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Good Reads: Why Americans Don't Walk (And Why They Should)

Good Reads: Why Americans Don't Walk (And Why They Should)

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walking, slate, tom vanderbilt, reporting on health, health journalism, pedestrian, obesity, community health

A Slate series of articles that unpacks walking – its health benefits, its decline in the United States, and whether we can ever get back to putting one leg in front of another – is well worth your time this week.

Here's how series author Tom Vanderbilt, author of "Traffic: Why We Drive the Way We Do," defines what walking in America has become:

An act dwelling in the margins, an almost hidden narrative running beneath the main vehicular text. Indeed, the semantics of the term pedestrian would be a mere curiosity, but for one fact: America is a country that has forgotten how to walk. Witness, for example, the existence of "Everybody Walk!," the "Campaign to Get America Walking" (one of a number of such initiatives). While its aims are entirely legitimate, its motives no doubt earnest, the idea that that we, this species that first hoisted itself into the world of bipedalism nearly 4 million years ago-for reasons that are still debated-should now need "walking tips," have to make "walking plans" or use a "mobile app" to "discover" walking trails near us or build our "walking histories," strikes me as a world-historical tragedy.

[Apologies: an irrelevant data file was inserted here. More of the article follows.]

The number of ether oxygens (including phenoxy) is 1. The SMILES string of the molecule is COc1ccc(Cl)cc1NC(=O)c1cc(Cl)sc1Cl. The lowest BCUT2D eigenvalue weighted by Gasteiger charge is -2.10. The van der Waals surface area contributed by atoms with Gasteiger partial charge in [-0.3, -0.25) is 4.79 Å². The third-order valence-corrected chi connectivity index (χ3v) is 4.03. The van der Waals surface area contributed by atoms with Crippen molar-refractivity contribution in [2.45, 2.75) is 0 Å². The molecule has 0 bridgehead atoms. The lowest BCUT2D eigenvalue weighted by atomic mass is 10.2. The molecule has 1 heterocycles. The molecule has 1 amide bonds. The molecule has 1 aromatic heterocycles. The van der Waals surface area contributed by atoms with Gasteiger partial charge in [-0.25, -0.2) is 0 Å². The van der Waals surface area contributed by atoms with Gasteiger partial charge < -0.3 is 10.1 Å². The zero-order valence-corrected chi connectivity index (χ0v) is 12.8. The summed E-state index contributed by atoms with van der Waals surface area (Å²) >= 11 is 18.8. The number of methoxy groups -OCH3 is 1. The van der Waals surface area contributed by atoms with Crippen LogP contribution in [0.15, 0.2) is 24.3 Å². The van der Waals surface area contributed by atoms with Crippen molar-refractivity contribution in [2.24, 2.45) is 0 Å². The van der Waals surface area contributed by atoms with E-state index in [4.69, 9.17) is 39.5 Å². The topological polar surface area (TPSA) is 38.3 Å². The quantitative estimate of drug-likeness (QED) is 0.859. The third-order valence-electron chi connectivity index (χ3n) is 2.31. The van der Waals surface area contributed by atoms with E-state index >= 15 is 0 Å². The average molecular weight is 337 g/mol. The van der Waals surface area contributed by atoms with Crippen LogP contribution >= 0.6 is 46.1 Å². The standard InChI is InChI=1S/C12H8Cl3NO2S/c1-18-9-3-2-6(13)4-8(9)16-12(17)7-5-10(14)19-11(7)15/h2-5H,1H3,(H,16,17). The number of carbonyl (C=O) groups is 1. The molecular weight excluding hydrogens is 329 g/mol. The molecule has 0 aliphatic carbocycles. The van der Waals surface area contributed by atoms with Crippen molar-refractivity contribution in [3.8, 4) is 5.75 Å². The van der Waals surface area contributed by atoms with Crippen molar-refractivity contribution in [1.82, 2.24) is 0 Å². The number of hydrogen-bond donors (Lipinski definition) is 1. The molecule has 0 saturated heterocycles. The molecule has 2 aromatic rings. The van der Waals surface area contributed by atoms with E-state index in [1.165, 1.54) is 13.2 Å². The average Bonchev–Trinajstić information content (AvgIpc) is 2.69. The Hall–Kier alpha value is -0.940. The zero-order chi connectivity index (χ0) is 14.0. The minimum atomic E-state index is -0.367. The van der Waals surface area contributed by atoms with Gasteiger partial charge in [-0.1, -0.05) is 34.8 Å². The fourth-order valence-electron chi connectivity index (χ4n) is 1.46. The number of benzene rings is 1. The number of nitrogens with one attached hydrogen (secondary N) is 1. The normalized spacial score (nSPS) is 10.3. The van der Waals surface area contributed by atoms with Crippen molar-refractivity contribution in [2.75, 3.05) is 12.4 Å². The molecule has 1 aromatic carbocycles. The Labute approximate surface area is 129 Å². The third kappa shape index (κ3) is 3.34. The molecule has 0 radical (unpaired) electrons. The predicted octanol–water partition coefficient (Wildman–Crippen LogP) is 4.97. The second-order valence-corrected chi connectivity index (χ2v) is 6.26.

For walking is the ultimate "mobile app." Here are just some of the benefits, physical, cognitive and otherwise, that it bestows: Walking six miles a week was associated with a lower risk of Alzheimer's (and I'm not just talking about walking in the "Walk to End Alzheimers"); walking can help improve your child's academic performance; make you smarter; reduce depression; lower blood pressure; even raise one's self-esteem." And, most important, though perhaps least appreciated in the modern age, walking is the only travel mode that gets you from Point A to Point B on your own steam, with no additional equipment or fuel required, from the wobbly threshold of toddlerhood to the wobbly cusp of senility.

I'll be reading Vanderbilt's forthcoming segments this week with high interest, particularly the one on determining your "walk score." I'm more desk-bound now than I used to be, and I'm guessing my score's not so great. Is yours?

Photo credit: o5com via Flickr


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My family hates it, but I pace a lot when I'm on the phone. Maybe that's helping? Related is this story about how young people aren't buying as many cars as their parents.

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[...] Barbara Feder Ostrov: Good Reads: Why Americans Don’t Walk (And Why They Should) [...]

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